The evidence? According to Raj, last year in July during the Mumbai floods Thackeray spent some time at his nephew’s home. It was during this stay, says Raj, that he told his uncle what was wrong with the Shiv Sena. "I explained to him what needed to be done," he says. "He seemed convinced and even promised to correct things. But once he was back at Matoshree, he seemed to have been gripped by inertia, unable to do anything. He sees, he realises. But they don’t allow him to do anything they don’t want," Raj has told friends, in the media and otherwise.
‘They’, of course, refers to his cousin, Uddhav, Thackeray’s favourite younger son and chosen successor to the Shiv Sena. But Uddhav laughs scornfully at his younger cousin’s ‘misinterpretations’ of the tiger’s frailties.
"I do not believe in answering these kind of nonsensical allegations. I have better things to do, like rebuilding my father’s party after two exits – one was forced out (Narayan Rane), the other quit. Now many of those sainiks who left are coming back. Would they do so if they really believed that my father was a prisoner?" asks Uddhav. Uddhav says it is Thackeray’s health and age that have made him a recluse. "He tires so easily these days. He had made a public statement at his last election campaign that he will come out in public only for our annual Dusshera rally. Elections are a thing of the past for him."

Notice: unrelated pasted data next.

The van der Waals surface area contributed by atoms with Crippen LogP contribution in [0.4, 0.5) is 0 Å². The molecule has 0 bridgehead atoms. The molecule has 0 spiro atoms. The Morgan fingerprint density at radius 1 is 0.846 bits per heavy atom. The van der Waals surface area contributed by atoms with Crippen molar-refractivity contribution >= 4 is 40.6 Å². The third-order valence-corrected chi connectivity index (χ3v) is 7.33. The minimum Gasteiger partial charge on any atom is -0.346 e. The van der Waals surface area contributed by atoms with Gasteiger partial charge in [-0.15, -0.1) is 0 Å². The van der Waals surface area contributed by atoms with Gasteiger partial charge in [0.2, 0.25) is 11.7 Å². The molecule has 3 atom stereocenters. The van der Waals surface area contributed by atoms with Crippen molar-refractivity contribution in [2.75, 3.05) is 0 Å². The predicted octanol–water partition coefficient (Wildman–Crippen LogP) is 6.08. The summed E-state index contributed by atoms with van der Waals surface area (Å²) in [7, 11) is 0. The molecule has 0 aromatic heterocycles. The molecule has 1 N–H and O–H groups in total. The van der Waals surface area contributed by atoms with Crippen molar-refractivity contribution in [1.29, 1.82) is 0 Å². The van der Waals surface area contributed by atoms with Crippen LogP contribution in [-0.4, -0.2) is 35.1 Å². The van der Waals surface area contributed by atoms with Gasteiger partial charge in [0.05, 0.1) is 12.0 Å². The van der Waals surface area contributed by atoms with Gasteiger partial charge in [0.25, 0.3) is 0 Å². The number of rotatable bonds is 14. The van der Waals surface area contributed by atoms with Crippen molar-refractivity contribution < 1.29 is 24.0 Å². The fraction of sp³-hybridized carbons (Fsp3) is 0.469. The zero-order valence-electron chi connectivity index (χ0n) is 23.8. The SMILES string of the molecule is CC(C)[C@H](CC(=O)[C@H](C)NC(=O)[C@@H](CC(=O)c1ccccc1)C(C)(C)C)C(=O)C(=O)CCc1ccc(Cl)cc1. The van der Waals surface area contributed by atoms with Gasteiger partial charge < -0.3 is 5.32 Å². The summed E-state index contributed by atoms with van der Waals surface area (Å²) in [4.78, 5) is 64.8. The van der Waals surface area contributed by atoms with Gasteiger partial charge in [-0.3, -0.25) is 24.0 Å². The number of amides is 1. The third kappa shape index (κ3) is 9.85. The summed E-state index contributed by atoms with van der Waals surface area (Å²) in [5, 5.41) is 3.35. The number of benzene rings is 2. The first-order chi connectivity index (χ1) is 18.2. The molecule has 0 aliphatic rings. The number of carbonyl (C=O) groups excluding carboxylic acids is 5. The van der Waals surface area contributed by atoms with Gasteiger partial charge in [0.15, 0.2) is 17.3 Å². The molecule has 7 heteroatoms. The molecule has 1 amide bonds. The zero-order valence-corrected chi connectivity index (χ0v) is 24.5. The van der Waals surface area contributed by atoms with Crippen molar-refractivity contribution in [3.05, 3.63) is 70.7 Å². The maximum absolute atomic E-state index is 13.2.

In fact, Thackeray’s ill-health began even before the 2004 Assembly elections. The Sena lost after Thackeray put in only one public appearance at Bhiwandi (where it won). "I was very tense and worried about him," says Uddhav; his father had just undergone an endoscopy. "He is still very much in pain."
But Thackeray’s pain stems as much from the ‘betrayals’ by those once close to him. “Sa’ab will not say much,” says Uddhav. “But he was very saddened by Raj’s callous reaction to the desecration of my mother’s statue. These are the kinds of things that give him so much more pain."